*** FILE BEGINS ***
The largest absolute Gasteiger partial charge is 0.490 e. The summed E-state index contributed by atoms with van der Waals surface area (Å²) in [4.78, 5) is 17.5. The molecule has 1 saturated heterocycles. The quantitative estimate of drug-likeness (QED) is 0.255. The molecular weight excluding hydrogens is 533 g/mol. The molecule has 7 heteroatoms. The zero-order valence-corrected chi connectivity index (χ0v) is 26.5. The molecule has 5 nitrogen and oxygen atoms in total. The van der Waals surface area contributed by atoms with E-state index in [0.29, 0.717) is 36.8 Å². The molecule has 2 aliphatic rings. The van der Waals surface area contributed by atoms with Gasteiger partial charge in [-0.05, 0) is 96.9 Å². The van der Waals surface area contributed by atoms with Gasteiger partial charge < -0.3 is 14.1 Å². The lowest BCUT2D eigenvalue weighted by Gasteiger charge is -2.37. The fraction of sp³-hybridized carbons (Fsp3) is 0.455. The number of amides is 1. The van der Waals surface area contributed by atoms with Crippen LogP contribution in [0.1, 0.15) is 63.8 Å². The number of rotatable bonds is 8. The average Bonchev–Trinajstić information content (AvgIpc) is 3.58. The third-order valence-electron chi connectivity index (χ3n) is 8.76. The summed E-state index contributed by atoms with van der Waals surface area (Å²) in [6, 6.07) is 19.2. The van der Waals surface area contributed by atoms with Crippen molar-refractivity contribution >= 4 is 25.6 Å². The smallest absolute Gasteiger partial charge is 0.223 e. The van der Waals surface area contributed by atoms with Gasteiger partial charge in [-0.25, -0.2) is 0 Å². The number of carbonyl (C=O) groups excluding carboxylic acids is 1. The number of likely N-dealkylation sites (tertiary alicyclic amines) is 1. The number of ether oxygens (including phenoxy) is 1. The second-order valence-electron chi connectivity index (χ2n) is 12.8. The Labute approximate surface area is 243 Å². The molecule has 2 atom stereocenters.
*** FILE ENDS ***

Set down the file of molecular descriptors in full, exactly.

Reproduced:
The largest absolute Gasteiger partial charge is 0.490 e. The summed E-state index contributed by atoms with van der Waals surface area (Å²) in [4.78, 5) is 17.5. The molecule has 1 saturated heterocycles. The quantitative estimate of drug-likeness (QED) is 0.255. The molecular weight excluding hydrogens is 533 g/mol. The molecule has 7 heteroatoms. The zero-order valence-corrected chi connectivity index (χ0v) is 26.5. The molecule has 5 nitrogen and oxygen atoms in total. The van der Waals surface area contributed by atoms with E-state index in [0.29, 0.717) is 36.8 Å². The molecule has 2 aliphatic rings. The van der Waals surface area contributed by atoms with Gasteiger partial charge in [-0.05, 0) is 96.9 Å². The van der Waals surface area contributed by atoms with Gasteiger partial charge < -0.3 is 14.1 Å². The lowest BCUT2D eigenvalue weighted by Gasteiger charge is -2.37. The fraction of sp³-hybridized carbons (Fsp3) is 0.455. The number of amides is 1. The van der Waals surface area contributed by atoms with Crippen LogP contribution in [0.1, 0.15) is 63.8 Å². The number of rotatable bonds is 8. The average Bonchev–Trinajstić information content (AvgIpc) is 3.58. The third-order valence-electron chi connectivity index (χ3n) is 8.76. The summed E-state index contributed by atoms with van der Waals surface area (Å²) in [6, 6.07) is 19.2. The van der Waals surface area contributed by atoms with Crippen molar-refractivity contribution >= 4 is 25.6 Å². The smallest absolute Gasteiger partial charge is 0.223 e. The van der Waals surface area contributed by atoms with Gasteiger partial charge in [-0.25, -0.2) is 0 Å². The number of carbonyl (C=O) groups excluding carboxylic acids is 1. The number of likely N-dealkylation sites (tertiary alicyclic amines) is 1. The number of ether oxygens (including phenoxy) is 1. The second-order valence-electron chi connectivity index (χ2n) is 12.8. The Labute approximate surface area is 243 Å². The molecule has 2 atom stereocenters.